EDL-RDL linkage model
As of May 2014, eight out of the eleven provinces that have conducted new EDL tenders have moved towards the linked EDL-RDL tendering model. Some of those still allowed some exceptions that benefit MNCs, such as leaving separate tenders open for originator brands. At present, MNCs can enjoy this “special” benefit, but they need to monitor and anticipate the policy changes in the provinces as the approach to linkage becomes more stringent.
Formulating a brand-by-brand strategy
The EDL expansion and the varying provincial environments call for an EDL strategy beyond simplistic “stop/go” approaches.
EDL strategy should be considered brand by brand on the basis of an accurate assessment of such factors as competitive environment, market reach, patient flow and patient affordability. Brand strategies must also take into account the varying provincial dynamics. Executives need to consider the following questions to formulate a coherent strategy:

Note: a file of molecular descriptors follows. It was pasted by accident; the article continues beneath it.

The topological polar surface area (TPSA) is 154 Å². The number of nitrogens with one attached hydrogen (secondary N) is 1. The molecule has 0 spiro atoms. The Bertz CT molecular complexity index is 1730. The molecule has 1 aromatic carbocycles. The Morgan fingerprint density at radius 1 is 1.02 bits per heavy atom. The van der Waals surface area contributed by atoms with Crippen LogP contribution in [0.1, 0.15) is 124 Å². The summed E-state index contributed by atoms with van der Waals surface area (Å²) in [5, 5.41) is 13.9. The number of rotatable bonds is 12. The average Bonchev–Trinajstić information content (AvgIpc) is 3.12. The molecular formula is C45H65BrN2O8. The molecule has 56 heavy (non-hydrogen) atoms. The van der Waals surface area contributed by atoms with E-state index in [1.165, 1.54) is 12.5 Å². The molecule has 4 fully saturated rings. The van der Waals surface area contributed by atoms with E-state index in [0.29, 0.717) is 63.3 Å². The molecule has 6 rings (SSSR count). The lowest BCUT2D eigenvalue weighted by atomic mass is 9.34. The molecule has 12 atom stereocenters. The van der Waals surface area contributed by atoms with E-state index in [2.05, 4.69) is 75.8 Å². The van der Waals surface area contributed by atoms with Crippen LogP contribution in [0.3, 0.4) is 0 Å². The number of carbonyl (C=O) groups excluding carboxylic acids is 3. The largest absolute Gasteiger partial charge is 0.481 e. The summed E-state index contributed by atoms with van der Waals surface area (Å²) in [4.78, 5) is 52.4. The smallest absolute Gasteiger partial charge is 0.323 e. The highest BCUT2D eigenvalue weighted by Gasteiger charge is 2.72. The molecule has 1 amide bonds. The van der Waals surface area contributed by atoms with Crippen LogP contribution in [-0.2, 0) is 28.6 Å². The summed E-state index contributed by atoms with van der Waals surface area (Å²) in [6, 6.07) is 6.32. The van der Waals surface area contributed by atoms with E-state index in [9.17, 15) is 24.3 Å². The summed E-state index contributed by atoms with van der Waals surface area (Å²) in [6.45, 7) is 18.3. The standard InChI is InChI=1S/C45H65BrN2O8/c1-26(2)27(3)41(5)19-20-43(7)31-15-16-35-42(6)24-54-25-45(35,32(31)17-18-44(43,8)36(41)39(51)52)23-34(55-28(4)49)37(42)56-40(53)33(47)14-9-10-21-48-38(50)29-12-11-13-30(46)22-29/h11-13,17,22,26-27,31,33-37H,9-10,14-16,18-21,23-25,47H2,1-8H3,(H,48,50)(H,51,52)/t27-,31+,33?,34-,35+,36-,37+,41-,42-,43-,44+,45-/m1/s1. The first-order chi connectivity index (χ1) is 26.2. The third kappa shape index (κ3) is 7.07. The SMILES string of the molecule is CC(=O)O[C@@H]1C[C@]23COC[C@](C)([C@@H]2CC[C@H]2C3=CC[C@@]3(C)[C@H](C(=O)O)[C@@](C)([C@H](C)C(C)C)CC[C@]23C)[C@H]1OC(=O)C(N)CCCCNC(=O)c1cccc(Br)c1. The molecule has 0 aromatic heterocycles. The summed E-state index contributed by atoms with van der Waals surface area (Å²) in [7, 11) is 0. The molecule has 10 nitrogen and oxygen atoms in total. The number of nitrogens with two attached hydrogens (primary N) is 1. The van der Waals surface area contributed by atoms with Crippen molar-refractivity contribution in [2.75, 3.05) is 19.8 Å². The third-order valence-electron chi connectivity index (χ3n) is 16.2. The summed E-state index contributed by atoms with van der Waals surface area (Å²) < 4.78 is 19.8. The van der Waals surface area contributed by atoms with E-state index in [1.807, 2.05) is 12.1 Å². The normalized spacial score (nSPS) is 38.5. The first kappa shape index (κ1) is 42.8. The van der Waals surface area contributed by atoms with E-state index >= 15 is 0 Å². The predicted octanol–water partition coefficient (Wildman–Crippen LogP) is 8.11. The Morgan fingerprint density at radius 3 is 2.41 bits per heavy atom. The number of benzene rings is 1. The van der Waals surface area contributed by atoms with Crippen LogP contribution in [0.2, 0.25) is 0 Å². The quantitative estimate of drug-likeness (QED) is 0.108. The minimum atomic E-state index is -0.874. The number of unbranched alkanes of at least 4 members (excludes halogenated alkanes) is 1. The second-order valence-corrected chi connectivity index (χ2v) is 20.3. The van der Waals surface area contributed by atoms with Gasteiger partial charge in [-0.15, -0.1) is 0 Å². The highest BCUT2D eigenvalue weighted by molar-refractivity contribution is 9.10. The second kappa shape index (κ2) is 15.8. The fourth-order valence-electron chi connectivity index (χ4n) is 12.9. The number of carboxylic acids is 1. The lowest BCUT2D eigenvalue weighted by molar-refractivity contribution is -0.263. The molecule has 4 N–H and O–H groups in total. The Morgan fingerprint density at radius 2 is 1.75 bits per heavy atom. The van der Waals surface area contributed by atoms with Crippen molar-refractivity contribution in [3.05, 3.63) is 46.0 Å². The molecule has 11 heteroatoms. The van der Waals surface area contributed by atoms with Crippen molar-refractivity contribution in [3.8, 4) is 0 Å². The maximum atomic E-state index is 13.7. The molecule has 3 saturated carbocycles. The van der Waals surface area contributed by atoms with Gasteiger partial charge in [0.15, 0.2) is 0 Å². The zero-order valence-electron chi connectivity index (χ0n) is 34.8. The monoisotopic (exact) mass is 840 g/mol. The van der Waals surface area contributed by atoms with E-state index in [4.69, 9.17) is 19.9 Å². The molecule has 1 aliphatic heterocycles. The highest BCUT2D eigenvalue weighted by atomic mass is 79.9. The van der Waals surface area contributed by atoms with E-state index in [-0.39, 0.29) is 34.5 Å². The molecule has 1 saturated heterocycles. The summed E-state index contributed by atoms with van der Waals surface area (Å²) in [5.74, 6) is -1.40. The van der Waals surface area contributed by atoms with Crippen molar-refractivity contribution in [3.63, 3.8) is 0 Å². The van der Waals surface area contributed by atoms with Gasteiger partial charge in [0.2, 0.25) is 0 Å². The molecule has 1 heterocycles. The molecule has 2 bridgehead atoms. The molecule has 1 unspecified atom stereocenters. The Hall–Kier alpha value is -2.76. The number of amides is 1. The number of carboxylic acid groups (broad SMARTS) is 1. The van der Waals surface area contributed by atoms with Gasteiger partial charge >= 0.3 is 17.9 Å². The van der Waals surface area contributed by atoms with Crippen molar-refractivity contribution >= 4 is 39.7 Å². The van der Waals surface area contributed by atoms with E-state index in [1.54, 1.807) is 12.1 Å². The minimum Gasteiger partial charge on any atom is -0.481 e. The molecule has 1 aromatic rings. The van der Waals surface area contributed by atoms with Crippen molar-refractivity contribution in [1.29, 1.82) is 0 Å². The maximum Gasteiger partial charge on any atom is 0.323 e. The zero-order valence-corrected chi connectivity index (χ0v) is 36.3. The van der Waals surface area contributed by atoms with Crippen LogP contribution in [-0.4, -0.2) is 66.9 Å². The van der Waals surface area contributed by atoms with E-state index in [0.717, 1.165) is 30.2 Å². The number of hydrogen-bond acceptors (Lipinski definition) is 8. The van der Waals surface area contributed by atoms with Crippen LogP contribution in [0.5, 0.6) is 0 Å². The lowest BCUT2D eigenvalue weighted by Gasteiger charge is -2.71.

- Overall competitive dynamics: What is the EDL status of my products, and of their direct competitors? What opportunities and risks do I potentially face?
- Assessment of the potential revenue upside: What are the volume and price implications, and how do they vary at the province level?
- Formulation of a coherent national EDL strategy: How can I formulate a coherent national EDL strategy for each of my products?
Overall competitive dynamics: Understand EDL status – beyond your own products